This was a conference held at the Royal Institute of British Architects in February. The setting had been chosen with a distinct intention of at once soothing and daunting the delegates. If you ever happen to be in the vicinity of Broadcasting House in Portland Place merely venture northwards about a l00m to Number 66. The exterior of RIBA is a marvel of a Grade II Listed 1930s building designed by Grey Wornum. The Jarvis Auditorium on the lower ground floor, where the presentations and panel discussions were held is a spacious comfortable hall with tiered seating, floor to ceiling wooden panelling and state of the art audio-visual equipment. This headquarters should go on your list of places to visit when next in London - access is free and the cafe with outdoor terrace, bar, restaurant and bookshop should not be missed.
The two days were hosted by English Heritage and were devoted to the discussion of issues to do with Blue Plaques. It provided an opportunity to have a say on a national level- to inform guidance and policy which is being devised by English Heritage and to share experiences with other interested groups. We discussed selection criteria, plaque design and inscription, historical research, consents, promotion and the development of schemes. For many delegates it was successful in providing an impetus to begin a scheme; for others like The Ipswich Society it was a way of validating practices which were already well advanced. Many of the speakers were from the English Heritage plaques team and a studious and well informed group they were - historians mainly and researchers of the first order and fine communicators in their diverse fields.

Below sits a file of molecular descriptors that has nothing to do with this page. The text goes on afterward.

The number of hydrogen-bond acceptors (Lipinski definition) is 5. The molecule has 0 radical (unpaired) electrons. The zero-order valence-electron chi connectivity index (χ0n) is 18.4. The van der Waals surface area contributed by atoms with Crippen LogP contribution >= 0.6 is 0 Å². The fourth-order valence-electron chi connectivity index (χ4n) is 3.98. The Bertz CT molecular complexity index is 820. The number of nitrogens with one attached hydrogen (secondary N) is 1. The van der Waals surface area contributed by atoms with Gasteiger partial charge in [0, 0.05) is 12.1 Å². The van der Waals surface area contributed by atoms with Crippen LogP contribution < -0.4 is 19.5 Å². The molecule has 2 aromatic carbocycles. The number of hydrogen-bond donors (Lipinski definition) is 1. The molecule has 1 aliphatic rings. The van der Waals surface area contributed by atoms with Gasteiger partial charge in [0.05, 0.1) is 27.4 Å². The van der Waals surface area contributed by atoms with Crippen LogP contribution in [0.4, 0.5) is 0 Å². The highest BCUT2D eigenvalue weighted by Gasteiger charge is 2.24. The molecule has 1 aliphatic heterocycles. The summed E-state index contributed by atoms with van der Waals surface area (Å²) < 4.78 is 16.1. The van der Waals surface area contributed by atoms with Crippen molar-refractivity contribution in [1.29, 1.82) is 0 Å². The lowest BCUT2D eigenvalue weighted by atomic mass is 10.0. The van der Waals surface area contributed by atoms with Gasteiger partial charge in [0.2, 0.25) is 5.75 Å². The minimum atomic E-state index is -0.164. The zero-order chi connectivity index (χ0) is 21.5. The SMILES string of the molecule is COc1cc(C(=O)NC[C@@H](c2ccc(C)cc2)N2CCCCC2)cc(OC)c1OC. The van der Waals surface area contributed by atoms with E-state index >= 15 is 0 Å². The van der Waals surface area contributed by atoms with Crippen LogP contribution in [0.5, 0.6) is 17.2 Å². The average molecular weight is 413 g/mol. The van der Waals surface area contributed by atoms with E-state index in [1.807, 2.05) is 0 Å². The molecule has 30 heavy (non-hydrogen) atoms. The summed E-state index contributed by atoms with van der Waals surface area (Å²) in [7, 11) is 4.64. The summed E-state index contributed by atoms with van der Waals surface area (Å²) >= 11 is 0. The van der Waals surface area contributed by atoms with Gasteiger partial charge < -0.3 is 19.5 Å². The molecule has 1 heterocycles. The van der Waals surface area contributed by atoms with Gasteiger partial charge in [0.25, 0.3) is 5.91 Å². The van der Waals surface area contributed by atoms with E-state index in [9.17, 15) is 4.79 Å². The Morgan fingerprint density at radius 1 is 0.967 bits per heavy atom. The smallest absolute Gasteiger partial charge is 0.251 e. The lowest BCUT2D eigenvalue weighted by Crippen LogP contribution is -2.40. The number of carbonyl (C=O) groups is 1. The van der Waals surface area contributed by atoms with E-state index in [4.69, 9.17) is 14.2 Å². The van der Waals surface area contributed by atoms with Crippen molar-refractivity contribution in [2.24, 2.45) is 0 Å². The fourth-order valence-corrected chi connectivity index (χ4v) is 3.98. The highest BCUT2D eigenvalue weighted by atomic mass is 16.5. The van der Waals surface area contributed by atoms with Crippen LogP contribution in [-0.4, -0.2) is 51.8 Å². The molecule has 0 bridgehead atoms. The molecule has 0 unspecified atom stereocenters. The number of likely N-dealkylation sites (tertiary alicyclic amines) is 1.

Other eminent knights, professors and doctors led and summarised in plenary sessions, followed by workshops where it was possible to share ideas and examine closely the activities which resulted in the celebration of people and places in such profusion around Britain. The panel discussion was extremely interesting because it enabled individuals to present five-minute expositions about their areas of expertise. The questions and comments which followed these sessions were fruitful.
David McLaughlin, the conservation architect from Bath, informed us of a method by which commemorations of the recipients of the plaques could become regular or annual events. The hook which was built into the casting of some Bath plaques would have a wreath attached to it on birthdays or other memorable occasions. It meant that people with an interest - not just the civic society- could be reminded of the subject from time to time. The discussion on materials used for plaques fascinated many - especially when the cost of ceramic plaques was mentioned. Our practice of using roundels made in the same materials as road signs received a mixed response. However, the cost element and life expectancy of ours surprised many.
There were opportunities for the Society to show how well developed our scheme is - at the same time on a modest scale. The clearest interest was in our brochure - soon to be superseded - which may feature prominently in the English Heritage guidance and policy, to be published soon. (Editor: Yes, it does!) One member of their team, Dr Susan Skedd, has expressed a great interest in the design, production and costs of the brochure and there have been e-mails from other societies on the subject.
The Society is well regarded and we placed ourselves in a consultative position which may burgeon. The conference was certainly stimulating and successful.